It is still premature to judge how deep the cleavage is, and how far the formation of a special trend is probable (at the moment we are not in the least inclined to answer these questions in the affirmative and we have not yet lost hope of our being able to work together), but it would be more harmful to close our eyes to the gravity of the situation than to exaggerate the cleavage, and we heartily welcome the resumption of literary activity on the part of the Emancipation of Labour group, and the struggle it has begun against the attempts to distort and vulgarise Social-Democracy.[4]
The following practical conclusion is to be drawn from the foregoing: we Russian Social-Democrats must unite and direct all our efforts towards the formation of a single, strong party, which must struggle under the banner of a revolutionary Social-Democratic programme, which must maintain the continuity of the movement and systematically support its organisation. This conclusion is not   a new one. The Russian Social-Democrats reached it two years ago when the representatives of the largest Social-Democratic organisations in Russia gathered at a congress in the spring of 1898, formed the Russian Social-Democratic Labour Party, published the Manifesto of the Party, and recognised Rabochaya Gazeta as the official Party organ. Regarding ourselves as members of the Russian Social-Democratic Labour Party, we agree entirely with the fundamental ideas contained in the Manifesto and attach extreme importance to it as the open and public declaration of the aims towards which our Party should strive. Consequently, we, as members of the Party, present the question of our immediate and direct tasks as follows: What plan of activity must we adopt to revive the Party on the firmest possible basis? Some comrades (even some groups and organisations) are of the opinion that in order to achieve this we must resume the practice of electing the central Party body and instruct it to resume the publication of the Party organ.[5] We consider such a plan to be a false one or, at all events, a hazardous one. To establish and consolidate the Party means to establish and consolidate unity among all Russian Social-Democrats; such unity cannot be decreed, it cannot be brought about by a decision, say, of a meeting of representatives; it must be worked for. In the first place, it is necessary to develop a common Party literature—common, not only in the sense that it must serve the whole of the Russian movement rather than separate districts, that it must discuss the questions of the movement as a whole and assist the class-conscious proletarians in their struggle instead of dealing merely with local questions, but common also in the sense that it must unite all the available literary forces, that it must express all shades of opinion and views prevailing among Russian Social-Democrats, not as isolated workers, but as comrades united in the ranks of a single organisation by a common programme and a common struggle. Secondly, we must work to achieve an organisation especially for the purpose of establishing and maintaining contact among all the centres of the movement, of supplying complete and timely information about the movement, and of delivering our newspapers and periodicals regularly to all parts of Russia. Only when such an organisation has been founded,   only when a Russian socialist post has been established, will the Party possess a sound foundation, only then will it be come a real fact and, therefore, a mighty political force. We intend to devote our efforts to the first half of this task, i.e., to creating a common literature, since we regard this as the pressing demand of the movement today, and a necessary preliminary measure towards the resumption of Party activity.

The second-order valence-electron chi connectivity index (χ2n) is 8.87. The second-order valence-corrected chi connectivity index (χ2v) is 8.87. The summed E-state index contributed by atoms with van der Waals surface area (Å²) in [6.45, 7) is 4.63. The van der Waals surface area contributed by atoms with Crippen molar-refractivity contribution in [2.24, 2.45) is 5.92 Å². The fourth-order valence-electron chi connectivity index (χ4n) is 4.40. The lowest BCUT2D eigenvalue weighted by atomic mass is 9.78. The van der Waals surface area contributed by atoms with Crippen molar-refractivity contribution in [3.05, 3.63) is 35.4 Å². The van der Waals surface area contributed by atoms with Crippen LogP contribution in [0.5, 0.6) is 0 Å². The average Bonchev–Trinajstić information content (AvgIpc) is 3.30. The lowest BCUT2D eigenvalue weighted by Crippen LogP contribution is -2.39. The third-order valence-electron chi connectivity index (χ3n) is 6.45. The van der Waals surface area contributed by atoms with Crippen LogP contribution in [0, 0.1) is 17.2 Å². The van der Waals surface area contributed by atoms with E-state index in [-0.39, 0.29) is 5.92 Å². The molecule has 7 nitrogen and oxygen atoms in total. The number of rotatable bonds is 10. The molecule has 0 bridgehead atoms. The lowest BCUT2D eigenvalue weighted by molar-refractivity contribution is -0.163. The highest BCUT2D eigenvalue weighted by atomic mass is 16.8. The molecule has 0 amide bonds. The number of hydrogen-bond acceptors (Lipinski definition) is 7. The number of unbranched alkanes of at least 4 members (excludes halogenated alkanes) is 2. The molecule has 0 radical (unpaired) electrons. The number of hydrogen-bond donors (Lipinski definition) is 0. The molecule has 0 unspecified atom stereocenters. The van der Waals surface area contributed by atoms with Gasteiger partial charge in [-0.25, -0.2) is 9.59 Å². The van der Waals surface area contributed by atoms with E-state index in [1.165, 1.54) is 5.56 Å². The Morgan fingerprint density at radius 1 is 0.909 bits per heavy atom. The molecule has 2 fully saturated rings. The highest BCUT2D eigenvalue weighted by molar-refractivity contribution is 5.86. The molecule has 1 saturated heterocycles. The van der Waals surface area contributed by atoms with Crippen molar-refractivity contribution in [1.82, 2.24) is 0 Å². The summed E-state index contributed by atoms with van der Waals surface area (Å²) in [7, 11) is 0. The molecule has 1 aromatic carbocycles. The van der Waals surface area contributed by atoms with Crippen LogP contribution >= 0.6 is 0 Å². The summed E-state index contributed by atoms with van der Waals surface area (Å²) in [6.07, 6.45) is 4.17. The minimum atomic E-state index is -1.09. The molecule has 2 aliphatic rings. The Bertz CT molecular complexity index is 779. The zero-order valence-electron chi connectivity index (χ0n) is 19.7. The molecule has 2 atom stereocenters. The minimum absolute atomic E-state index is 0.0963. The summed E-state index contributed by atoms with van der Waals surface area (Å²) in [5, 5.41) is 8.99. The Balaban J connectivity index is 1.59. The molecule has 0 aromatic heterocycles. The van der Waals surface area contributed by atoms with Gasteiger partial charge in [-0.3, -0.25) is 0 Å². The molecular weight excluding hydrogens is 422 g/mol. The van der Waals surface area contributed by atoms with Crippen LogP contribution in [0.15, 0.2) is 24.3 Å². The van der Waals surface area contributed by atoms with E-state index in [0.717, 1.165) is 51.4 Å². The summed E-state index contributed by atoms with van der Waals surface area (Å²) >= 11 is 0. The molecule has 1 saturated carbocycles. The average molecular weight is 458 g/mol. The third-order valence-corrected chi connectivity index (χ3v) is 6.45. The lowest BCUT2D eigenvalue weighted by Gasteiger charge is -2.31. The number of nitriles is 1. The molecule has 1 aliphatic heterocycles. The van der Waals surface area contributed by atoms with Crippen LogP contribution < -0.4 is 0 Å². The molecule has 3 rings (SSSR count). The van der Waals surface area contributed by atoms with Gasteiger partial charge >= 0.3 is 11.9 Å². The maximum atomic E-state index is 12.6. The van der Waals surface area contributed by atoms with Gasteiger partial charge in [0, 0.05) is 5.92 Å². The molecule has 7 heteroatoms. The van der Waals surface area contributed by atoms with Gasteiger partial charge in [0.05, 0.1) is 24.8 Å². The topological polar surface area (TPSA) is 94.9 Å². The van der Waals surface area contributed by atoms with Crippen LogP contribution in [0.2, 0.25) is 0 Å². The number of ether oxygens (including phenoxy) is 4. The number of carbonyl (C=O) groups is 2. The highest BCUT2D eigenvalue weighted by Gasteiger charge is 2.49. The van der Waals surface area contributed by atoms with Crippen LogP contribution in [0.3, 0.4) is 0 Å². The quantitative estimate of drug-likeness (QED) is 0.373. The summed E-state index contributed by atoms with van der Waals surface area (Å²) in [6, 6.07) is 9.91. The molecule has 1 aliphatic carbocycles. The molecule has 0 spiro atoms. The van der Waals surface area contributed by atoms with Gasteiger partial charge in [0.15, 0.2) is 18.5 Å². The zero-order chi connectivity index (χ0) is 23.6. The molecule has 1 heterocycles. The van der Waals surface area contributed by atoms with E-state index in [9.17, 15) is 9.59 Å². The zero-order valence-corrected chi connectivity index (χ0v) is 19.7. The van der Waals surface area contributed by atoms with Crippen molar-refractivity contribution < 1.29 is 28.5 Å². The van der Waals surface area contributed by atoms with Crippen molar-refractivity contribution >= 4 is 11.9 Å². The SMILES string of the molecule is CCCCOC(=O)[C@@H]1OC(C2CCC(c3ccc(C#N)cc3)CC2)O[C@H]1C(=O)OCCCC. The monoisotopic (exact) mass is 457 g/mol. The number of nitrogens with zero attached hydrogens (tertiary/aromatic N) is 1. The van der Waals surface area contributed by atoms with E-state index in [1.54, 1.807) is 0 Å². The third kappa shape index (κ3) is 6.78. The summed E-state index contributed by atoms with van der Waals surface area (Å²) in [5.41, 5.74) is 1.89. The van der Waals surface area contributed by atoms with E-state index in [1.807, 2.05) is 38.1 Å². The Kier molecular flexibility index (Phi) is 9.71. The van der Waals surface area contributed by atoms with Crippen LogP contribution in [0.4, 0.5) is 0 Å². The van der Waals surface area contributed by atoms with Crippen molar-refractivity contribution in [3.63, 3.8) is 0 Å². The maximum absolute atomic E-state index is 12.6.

The character of our task naturally determines the programme for conducting our publications. They must devote considerable space to theoretical questions, i.e., to the general theory of Social-Democracy and its application to Russian conditions. The urgent need to promote a wide discussion of these questions at the present time in particular is beyond all doubt and requires no further explanation after what has been said above. It goes without saying that questions of general theory are inseparably connected with the need to supply information about the history and the present state of the working-class movement in the West. Furthermore, we propose systematically to discuss all political questions—the Social-Democratic Labour Party must respond to all questions that arise in all spheres of our daily life, to all questions of home and foreign politics, and we must see to it that every Social-Democrat and every class-conscious worker has definite views on all important questions. Unless this condition is fulfilled, it will be impossible to carry on wide and systematic propaganda and agitation. The discussion of questions of theory and policy will be connected with the drafting of a Party programme, the necessity for which was recognised at the congress in 1898. In the near future we intend to publish a draft programme; a comprehensive discussion of it should provide sufficient material for the forthcoming congress that will have to adopt a programme.[6] A further vital task, in our opinion, is the discussion of questions of organisation and practical methods of conducting our work. The lack of continuity and the disunity, to which reference has been made above, have a particularly harmful effect upon the present state of Party discipline, organisation, and the technique of secrecy. It must be publicly and frankly owned that in this respect we Social-Democrats   lag behind the old workers in the Russian revolutionary movement and behind other organisations functioning in Russia, and we must exert all our efforts to come abreast of the tasks. The attraction of large numbers of working-class and intellectual young people to the movement, the increasing failures and the cunningness of governmental persecution make the propaganda of the principles and methods of Party organisation, discipline, and the technique of secrecy an urgent necessity.